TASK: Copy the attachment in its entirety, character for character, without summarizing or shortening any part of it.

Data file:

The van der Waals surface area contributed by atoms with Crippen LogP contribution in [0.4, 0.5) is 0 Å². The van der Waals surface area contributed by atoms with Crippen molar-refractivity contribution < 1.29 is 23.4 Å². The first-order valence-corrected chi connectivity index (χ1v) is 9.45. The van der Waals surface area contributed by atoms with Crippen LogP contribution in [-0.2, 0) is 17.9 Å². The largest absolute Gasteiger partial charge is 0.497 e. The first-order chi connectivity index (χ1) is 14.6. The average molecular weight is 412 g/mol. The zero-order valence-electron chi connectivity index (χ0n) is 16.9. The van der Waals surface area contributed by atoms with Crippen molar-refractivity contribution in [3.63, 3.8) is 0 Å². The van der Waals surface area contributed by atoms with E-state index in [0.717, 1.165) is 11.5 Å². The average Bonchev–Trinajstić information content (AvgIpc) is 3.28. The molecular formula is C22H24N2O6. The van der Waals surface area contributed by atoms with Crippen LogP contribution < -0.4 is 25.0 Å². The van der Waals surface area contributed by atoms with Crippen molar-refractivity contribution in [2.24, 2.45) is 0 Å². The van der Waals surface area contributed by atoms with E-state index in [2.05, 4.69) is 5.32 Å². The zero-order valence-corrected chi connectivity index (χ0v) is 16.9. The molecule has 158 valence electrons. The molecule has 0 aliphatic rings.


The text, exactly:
The van der Waals surface area contributed by atoms with Crippen LogP contribution in [0.4, 0.5) is 0 Å². The van der Waals surface area contributed by atoms with Crippen molar-refractivity contribution < 1.29 is 23.4 Å². The first-order valence-corrected chi connectivity index (χ1v) is 9.45. The van der Waals surface area contributed by atoms with Crippen LogP contribution in [-0.2, 0) is 17.9 Å². The largest absolute Gasteiger partial charge is 0.497 e. The first-order chi connectivity index (χ1) is 14.6. The average molecular weight is 412 g/mol. The zero-order valence-electron chi connectivity index (χ0n) is 16.9. The van der Waals surface area contributed by atoms with Crippen molar-refractivity contribution in [3.63, 3.8) is 0 Å². The van der Waals surface area contributed by atoms with E-state index in [0.717, 1.165) is 11.5 Å². The average Bonchev–Trinajstić information content (AvgIpc) is 3.28. The molecular formula is C22H24N2O6. The van der Waals surface area contributed by atoms with Crippen LogP contribution < -0.4 is 25.0 Å². The van der Waals surface area contributed by atoms with Crippen molar-refractivity contribution in [2.24, 2.45) is 0 Å². The van der Waals surface area contributed by atoms with E-state index in [2.05, 4.69) is 5.32 Å². The zero-order valence-corrected chi connectivity index (χ0v) is 16.9. The molecule has 158 valence electrons. The molecule has 0 aliphatic rings.